Shuggie Bain Makes It Out
New York magazine|November 09, 2020
Out First-time novelist Douglas Stuart’s unsparing account of a life not unlike his own might be the best-reviewed book you’ve not yet read in 2020.
Matthew Schneier

SHUGGIE BAIN is now available in paperback.

SHUGGIE BAIN is 5, prissy, and precise. “We need to talk,” he tells his mother, Agnes, when the family moves to a sooty coal village on the outskirts of Glasgow. “I really do not think I can live here. It smells like cabbages and batteries. It’s simply unpossible.” Shuggie abhors everything he deems “common”; he’s the type to stamp his wee foot. He is a creature entirely out of place, a changeling who speaks like a prince. His family smells his inevitable truth, powerless as they are to stop it. “You’ll be needing that nipped in the bud,” his grandmother says. “It’s no right.”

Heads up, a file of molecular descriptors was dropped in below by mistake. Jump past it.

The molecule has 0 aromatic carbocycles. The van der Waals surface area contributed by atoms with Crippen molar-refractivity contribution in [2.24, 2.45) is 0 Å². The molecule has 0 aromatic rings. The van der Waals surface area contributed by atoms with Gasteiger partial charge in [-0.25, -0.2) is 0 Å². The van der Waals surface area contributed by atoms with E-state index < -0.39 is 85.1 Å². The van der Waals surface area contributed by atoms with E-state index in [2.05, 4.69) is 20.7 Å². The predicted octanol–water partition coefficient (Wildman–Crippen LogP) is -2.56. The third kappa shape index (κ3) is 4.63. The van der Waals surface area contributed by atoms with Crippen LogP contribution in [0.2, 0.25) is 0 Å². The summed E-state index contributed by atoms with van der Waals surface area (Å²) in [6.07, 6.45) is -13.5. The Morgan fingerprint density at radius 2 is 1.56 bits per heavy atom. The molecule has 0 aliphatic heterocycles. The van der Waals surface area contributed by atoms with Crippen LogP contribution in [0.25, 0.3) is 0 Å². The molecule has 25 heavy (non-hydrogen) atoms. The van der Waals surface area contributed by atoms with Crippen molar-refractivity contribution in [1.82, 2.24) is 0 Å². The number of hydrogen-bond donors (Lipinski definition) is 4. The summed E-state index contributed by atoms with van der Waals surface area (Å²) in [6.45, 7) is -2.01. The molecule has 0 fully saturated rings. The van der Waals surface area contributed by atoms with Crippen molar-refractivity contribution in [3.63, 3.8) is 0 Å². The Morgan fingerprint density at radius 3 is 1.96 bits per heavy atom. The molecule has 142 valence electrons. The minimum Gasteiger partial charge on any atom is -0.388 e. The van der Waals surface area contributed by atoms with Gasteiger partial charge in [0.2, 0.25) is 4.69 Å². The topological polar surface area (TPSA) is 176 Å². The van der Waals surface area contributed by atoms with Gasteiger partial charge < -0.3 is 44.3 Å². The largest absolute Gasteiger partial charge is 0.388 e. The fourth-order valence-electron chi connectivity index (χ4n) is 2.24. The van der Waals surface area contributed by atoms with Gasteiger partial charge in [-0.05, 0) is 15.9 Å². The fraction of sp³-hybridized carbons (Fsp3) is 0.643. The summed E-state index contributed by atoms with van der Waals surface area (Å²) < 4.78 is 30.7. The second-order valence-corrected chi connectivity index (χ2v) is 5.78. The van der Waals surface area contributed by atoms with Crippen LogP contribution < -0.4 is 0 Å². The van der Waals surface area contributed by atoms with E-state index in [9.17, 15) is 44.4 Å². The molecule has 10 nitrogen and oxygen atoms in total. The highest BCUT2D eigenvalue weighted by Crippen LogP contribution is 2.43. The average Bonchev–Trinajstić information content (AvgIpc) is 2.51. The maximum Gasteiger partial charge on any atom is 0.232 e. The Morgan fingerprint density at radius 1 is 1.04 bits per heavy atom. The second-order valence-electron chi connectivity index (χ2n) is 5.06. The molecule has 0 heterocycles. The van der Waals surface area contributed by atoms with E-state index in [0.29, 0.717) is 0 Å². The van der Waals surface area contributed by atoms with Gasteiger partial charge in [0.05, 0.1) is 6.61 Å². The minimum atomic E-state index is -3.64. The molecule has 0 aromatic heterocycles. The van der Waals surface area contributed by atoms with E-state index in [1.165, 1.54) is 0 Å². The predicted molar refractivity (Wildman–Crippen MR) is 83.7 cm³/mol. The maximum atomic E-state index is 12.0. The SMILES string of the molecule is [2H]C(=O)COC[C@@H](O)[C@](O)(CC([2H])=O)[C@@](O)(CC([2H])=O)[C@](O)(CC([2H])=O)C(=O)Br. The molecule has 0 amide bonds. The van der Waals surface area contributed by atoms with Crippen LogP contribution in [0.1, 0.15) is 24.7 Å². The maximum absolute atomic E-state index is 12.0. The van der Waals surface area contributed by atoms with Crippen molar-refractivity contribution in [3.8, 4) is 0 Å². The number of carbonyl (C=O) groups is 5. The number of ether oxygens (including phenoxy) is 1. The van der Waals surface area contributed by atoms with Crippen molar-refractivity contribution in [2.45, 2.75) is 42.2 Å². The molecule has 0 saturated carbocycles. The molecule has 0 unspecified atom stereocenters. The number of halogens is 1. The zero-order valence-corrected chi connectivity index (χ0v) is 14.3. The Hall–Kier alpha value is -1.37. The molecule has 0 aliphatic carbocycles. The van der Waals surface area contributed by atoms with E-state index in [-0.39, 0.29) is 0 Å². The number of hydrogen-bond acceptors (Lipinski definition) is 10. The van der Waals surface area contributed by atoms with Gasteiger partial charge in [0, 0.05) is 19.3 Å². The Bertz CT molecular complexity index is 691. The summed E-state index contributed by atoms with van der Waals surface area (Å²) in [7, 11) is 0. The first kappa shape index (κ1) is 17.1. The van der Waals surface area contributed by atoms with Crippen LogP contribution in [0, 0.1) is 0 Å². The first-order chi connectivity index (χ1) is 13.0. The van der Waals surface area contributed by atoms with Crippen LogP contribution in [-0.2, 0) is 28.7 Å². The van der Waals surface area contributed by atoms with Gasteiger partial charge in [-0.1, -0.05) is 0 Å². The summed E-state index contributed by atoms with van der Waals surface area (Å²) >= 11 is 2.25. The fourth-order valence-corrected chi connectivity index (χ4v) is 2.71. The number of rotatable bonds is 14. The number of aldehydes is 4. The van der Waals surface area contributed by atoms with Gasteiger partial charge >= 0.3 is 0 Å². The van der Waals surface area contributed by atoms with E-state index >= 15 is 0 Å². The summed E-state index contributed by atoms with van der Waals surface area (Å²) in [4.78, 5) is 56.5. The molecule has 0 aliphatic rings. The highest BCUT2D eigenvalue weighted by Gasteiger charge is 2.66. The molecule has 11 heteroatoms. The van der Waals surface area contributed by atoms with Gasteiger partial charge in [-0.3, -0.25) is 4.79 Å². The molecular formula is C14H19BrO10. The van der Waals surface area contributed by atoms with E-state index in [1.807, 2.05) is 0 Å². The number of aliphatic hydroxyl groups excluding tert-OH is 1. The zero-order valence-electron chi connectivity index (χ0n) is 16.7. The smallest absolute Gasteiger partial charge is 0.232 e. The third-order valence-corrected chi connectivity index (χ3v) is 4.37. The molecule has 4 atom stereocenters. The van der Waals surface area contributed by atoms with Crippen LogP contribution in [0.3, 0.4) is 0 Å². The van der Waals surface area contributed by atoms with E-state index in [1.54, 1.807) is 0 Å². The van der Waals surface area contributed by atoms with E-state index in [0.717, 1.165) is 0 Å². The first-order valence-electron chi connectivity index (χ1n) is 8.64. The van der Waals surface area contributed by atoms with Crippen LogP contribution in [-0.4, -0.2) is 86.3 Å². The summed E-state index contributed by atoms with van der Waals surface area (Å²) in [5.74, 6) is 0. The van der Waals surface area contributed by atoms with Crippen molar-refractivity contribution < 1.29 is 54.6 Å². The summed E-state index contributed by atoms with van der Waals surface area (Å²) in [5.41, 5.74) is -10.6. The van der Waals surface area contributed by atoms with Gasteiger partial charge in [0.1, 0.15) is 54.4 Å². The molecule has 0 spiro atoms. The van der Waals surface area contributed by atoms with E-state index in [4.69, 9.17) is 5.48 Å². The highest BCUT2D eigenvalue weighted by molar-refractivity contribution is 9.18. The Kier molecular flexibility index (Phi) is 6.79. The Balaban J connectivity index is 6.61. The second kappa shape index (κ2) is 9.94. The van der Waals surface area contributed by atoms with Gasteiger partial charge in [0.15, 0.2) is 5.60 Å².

Much is no right in the neo-Dickensian Glasgow of Shuggie Bain, a novel that seems almost more comfortable in a previous century than in our own—no metafictional contortions, no genre-dabbling. It’s a fat-doorstop trudge of perseverance through the alcoholic grimness of poverty and addiction. It is also on a very short list, amid a very dissimilar cohort, of the year’s breakout debuts, in contention for the Booker Prize and the National Book Award, both announced later this month. And because of an accident of timing—it was released right before the start of the pandemic—it might be the best-reviewed book you’ve never heard of in 2020, having had other things on your mind.

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